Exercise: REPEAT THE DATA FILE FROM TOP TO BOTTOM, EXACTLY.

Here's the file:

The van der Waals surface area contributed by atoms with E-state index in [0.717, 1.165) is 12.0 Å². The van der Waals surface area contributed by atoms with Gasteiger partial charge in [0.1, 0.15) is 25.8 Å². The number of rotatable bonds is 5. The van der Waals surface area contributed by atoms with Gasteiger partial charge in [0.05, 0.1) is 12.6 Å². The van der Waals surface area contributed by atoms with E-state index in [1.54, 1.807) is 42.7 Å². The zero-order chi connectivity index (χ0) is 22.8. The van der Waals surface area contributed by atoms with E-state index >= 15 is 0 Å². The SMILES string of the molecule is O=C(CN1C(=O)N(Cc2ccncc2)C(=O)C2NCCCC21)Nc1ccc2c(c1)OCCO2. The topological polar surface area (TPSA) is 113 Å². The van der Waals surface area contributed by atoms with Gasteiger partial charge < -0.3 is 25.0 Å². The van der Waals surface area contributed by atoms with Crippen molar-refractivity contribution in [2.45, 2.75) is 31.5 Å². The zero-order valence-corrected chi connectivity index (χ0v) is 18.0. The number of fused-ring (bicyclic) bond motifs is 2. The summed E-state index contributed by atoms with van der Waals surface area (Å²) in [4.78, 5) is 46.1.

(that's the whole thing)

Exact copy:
The van der Waals surface area contributed by atoms with E-state index in [0.717, 1.165) is 12.0 Å². The van der Waals surface area contributed by atoms with Gasteiger partial charge in [0.1, 0.15) is 25.8 Å². The number of rotatable bonds is 5. The van der Waals surface area contributed by atoms with Gasteiger partial charge in [0.05, 0.1) is 12.6 Å². The van der Waals surface area contributed by atoms with E-state index in [1.54, 1.807) is 42.7 Å². The zero-order chi connectivity index (χ0) is 22.8. The van der Waals surface area contributed by atoms with E-state index >= 15 is 0 Å². The SMILES string of the molecule is O=C(CN1C(=O)N(Cc2ccncc2)C(=O)C2NCCCC21)Nc1ccc2c(c1)OCCO2. The topological polar surface area (TPSA) is 113 Å². The van der Waals surface area contributed by atoms with Gasteiger partial charge < -0.3 is 25.0 Å². The van der Waals surface area contributed by atoms with Crippen molar-refractivity contribution in [2.45, 2.75) is 31.5 Å². The zero-order valence-corrected chi connectivity index (χ0v) is 18.0. The number of fused-ring (bicyclic) bond motifs is 2. The summed E-state index contributed by atoms with van der Waals surface area (Å²) in [4.78, 5) is 46.1.